It’s time to ask why ‘thugs’ are coming to the football
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Much has been written about the disturbances which took place at Campbelltown Stadium on Tuesday night. But for all the words laid forth, has anyone stopped to ask the question ‘why?’
It’s a simple question, but in the reams of analysis which stemmed from the crowd trouble at the friendly between Macarthur Rams and Sydney FC , there’s been little attempt to understand why it happened in the first place.
The reason for that is perhaps fairly obvious.
My Roar colleague Vince Rugari wrote about the issue on Wednesday and responses ranged from his piece being an “excellent article” to an “overblown story” to conspiracy theories about “hired thugs from rival sports” being employed in a deliberate attempt to denigrate the round-ball game.
In other words, the very act of writing about crowd trouble in football is divisive.
George Negus recognised that fact when he asked reporters “to stop and ask themselves if in the overall scheme of things the incident was as serious as some of them made out.”
But what George didn’t ask, or any of the other analysts whose pieces I read in the wake of the match, was who was ripping the flares and why were they fighting in the first place.
I read a lot about “hooligans” and “thugs” being condemned and of calls for trouble-making groups to be “obliterated,” but was left wondering about who specifically such calls were referring to.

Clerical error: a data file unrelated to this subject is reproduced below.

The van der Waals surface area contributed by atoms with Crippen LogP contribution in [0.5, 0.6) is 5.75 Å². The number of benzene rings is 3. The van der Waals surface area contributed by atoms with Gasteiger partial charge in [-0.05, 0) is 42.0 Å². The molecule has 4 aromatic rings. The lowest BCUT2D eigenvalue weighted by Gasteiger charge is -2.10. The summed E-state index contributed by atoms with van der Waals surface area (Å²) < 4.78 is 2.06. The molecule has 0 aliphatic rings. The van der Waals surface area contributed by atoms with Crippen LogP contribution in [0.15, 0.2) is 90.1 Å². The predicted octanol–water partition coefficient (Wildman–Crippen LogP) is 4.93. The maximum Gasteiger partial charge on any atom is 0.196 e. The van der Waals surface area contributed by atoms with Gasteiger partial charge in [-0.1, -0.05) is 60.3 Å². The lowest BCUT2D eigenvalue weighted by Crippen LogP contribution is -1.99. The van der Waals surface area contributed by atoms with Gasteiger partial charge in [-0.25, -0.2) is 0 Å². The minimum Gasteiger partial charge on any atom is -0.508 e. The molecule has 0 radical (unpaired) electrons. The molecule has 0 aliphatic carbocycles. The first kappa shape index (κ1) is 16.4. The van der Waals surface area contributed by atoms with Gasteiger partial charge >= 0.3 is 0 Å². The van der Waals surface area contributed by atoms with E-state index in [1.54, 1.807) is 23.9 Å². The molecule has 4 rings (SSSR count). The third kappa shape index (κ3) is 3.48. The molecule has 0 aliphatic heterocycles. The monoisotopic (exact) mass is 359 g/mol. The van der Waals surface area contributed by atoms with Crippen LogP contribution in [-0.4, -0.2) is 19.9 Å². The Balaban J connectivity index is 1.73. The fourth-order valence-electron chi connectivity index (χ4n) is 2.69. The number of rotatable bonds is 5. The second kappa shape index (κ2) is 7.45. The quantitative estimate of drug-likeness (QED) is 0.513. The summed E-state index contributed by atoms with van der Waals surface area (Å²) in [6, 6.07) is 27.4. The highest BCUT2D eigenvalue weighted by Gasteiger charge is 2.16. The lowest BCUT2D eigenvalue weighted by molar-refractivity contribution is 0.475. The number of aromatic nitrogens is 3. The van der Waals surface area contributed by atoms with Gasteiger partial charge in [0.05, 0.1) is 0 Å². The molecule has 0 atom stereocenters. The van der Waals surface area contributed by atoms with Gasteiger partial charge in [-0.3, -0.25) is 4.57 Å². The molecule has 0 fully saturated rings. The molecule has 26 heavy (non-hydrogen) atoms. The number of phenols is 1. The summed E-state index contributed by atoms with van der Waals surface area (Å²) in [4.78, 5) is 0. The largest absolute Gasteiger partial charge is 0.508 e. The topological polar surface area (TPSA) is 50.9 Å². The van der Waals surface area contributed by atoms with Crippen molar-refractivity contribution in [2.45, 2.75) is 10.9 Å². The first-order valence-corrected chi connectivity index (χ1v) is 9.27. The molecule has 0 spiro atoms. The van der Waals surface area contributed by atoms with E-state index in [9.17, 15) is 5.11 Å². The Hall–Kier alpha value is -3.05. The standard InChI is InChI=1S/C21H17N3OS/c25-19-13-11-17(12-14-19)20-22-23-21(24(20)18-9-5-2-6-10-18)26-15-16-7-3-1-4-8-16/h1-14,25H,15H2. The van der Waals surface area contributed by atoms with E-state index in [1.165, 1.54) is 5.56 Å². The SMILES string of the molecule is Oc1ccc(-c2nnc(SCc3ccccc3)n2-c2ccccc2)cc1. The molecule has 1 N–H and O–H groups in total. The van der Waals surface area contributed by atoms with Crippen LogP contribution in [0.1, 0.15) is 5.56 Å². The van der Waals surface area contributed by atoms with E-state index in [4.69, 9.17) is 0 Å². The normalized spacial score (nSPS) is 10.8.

I read one hypothesis suggesting those responsible for the trouble were former Sydney FC fans now aligned with Western Sydney Wanderers, but no evidence was put forward to substantiate the claim.
The Wanderers and their fan group the Red and Black Bloc have said the culprits did not come from within their midst, so who were they?
I’m not usually one for stereotyping but the answer, if I could take a guess, was first and foremost young males.
It may sound like a mind-numbingly obvious point, but surely it’s one worth recognising if the A-League is to genuinely set about addressing the problem of crowd trouble.
To change tack slightly, there was one aspect of this year’s Tour de France which stood out for me more than any other.
It was after the 14th stage when defending champion Cadel Evans called those who placed thumb tacks on the course part of the “me, me generation.”
What Evans was referring to, in my opinion at least, is the growing prevalence of those who believe their individual desires outweigh the collective needs of society.
To put that into a football context, certain individuals are in the habit of attending friendlies and A-League games in the belief that their individual desire to rip flares, start fights and otherwise engage in anti-social behaviour outweighs the desire of everyone else to watch the game in a safe environment.
Saying it as such implies these individuals have actually thought about their choices, but given that more often than not the words “young,” “male” and “alcohol-fuelled” are so often used to describe them, I’d suggest that’s probably not the case.
So my question is this: why are some young males turning up at A-League football games with the intention of engaging in anti-social behaviour?
Are they genuine football fans? Is it a safety in numbers thing? Are they mimicking what they think happens in Europe?
It’s all well and good to talk about stamping out anti-social behaviour at football games, but that’s purely a reactive measure which fails to try to comprehend the mindset of those who engage in it.
At the end of the day, an incident involving a small group of individuals has once again portrayed the A-League in a negative light.
And we can talk all we want about banning the culprits, but until we start asking why they’re coming to football games to begin with, we’ve missed the crucial first step in trying to solve the problem once and for all.
Mike Tuckerman is a Sydney-born journalist and lifelong football fan. After lengthy stints watching the beautiful game in Germany and Japan, he has settled in Brisbane and has been a Roar columnist since December 2008. Follow Mike on twitter @Mike_Tuckerman